Chimaeric GUS genes are expressed in transformed plants Nicotiana tabacum var. Samsun plants were transformed with Agrobacterium binary vectors (Bevan, 1984) containing transcriptional fusions of either the CaMV 35S promoter or the tobacco rbcS promoter with the coding region of GUS as shown in Figure 1. Several kanamycin resistant plants were regenerated from each transformation. Two rbcS -GUS transformants and two CaMV -GUS transformants were chosen for further study. We first assayed various organs of one plant from each transformation, axenically cultured in 3000 lux white light, 18 h day, 6 h night. The results of this analysis are shown in Figure 2, and tabulated in Table I using either of two normalization methods (see Discussion). The plant containing a rbcS-GUS fusion (rbcS -GUS 2) exhibited a pattern of gene expression consistent with earlier studies using heterologous rbcS gene fusions (e.g. Simpson et al., 1986a). The highest sp. act., using either protein or DNA as a denominator, was found in older leaves (-. 8 cm long), with progressively less activity in very young leaves ( < 5 mm), stems and roots. The other rbcS -GUS fusion plant showed a similar pattern. 

The two plants transformed with the CaMV 35S -GUS fusion displayed a pattern of gene expression distinct from that of the rbcS -GUS fusion plants. The highest levels of activity were found in roots, with similar levels in stems. GUS activity was also high in leaves, consistent with previous observations that the CaMV 35S promoter is expressed in all plant organs (Odell et al., 1985).

To verify that no significant rearangements of the transforming DNA had occurred, a Southern blot analysis was conducted as shown in Figure 3. Digestion of DNA extracted from all of the tranformants with HindlII and EcoRI released a single internal fragment of T-DNA consisting of the nopaline synthase polyadenylation site, the GUS coding region and the promoter (CaMV 35S or rbcS). RbcS-GUS transformants contained three copies (rbcS -GUS 2, Figure 3, lane 6) and about seven copies (rbcS -GUS 5, lane 8) of the predicted 3.1 kb HindIH -EcoRI fragment. Digestion with EcoRI revealed multiple border fragments (Figure 3, lanes 5 and 7), confirming the copy number estimates deduced from the double digestions. Similarly, CaMV35S -GUS plants had multiple insertions as shown in Figure 3, lanes 1-4. CaMV-GUS 21 had three copies of the predicted 2.9 kb fragment, while CaMV -GUS 29 had two copies. No hybridization of the labelled GUS coding region to untransformed plant tissue was observed (lanes 9 and 10).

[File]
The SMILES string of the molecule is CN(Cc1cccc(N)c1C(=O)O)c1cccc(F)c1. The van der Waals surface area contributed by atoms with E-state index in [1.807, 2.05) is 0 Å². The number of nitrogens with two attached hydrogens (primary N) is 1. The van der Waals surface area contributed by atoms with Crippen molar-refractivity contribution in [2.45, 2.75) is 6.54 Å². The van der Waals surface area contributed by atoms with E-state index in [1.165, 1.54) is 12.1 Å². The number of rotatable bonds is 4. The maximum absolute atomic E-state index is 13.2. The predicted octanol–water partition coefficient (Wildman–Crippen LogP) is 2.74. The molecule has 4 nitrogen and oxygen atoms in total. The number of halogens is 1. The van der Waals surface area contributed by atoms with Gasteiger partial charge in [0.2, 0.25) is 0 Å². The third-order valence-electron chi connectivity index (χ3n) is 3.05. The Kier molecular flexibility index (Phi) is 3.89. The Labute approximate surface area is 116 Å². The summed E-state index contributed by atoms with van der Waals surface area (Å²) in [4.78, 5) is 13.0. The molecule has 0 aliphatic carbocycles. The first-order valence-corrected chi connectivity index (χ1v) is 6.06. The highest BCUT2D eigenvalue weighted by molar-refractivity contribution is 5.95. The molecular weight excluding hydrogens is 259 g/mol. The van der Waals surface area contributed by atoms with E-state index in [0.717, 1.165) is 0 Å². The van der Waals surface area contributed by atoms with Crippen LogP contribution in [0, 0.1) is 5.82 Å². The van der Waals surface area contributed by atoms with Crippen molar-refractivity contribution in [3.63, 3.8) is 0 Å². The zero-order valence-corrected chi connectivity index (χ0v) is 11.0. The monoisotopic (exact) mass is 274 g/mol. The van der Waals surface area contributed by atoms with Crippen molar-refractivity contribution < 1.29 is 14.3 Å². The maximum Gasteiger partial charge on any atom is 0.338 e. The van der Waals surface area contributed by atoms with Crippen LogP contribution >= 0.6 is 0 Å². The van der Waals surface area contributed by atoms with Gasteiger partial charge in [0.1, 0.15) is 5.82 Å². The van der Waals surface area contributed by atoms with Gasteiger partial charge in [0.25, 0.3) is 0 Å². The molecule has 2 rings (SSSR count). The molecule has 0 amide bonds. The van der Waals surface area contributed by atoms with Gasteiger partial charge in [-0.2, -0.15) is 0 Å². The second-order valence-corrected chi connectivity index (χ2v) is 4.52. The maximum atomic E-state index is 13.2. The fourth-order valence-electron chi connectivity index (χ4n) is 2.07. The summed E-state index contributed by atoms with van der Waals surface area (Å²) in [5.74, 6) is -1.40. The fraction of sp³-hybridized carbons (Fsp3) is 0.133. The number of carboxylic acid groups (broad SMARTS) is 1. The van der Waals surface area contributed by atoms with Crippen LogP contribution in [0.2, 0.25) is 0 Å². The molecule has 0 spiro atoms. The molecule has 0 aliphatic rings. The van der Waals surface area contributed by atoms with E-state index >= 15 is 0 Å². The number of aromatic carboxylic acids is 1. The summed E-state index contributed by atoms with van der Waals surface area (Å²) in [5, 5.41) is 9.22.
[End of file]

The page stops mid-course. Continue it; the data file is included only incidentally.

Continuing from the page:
GUS activity in plants can be visualized using histochemical methods. To determine whether we would be able to use histochemistry to investigate single-cell or tissue-specific expression of GUS gene fusions in plants, preliminary experiments were carried out on sections of stems of several independently transformed rbcS-GUS and CaMV-GUS plants. Typical results are shown in Figure 4. Stem sections were chosen both for their ease of manipulation and because most of the cell types of a mature plant are represented in stem. To illustrate the light-regulated nature of the rbsC -GUS fusion, the plants were illuminated from one side only for 1 week before sectioning. Sections from both plants stained intensely with the substrate while non-transformed tissue did not stain (Figure 4c). Stem sections of CaMV -GUS plants always show highest levels of activity in phloem tissues along the inside and outside of the vascular ring, most prominently in a punctate pattern that overlies the internal phloem and in the rays of the phloem parenchyma which join the internal and external phloem (Esau, 1977). There is also variable lighter staining throughout the parenchymal cells in the cortex and in the pith, and also in epidermal cells, including the trichomes (Figure 4a).

RbcS -GUS stem sections rarely if ever show intense staining in the trichomes, epidermis, vascular cells or pith, but tend to stain most intensely over the cortical parenchyma cells containing chloroplasts (chlorenchyma), with faint and variable staining in the pith. Although we most often see the strongest stainingin a symmetrical ring around the vascular tissue just inside the epidermis, we sometimes observe an asymmetric distribution of staining in the cortical stem cells. Suspecting that this pattern was due to uneven lighting, we illuminated a plant from one side for 1 week before sectioning, and found that the staining was asymmetric, with intense staining in the chloroplast-containingcells proximal to the light source (Figure 4b). The staining patterns we observe for both the CaMV 35S GUS and the rbcS -GUS transformants are consistent between several independent transformants. Untransformed plants never show staining with 5-bromo4-chloro-3-indoyl f-D-glucuronide (X-Gluc), even after extended assays of several days (Figure 4c).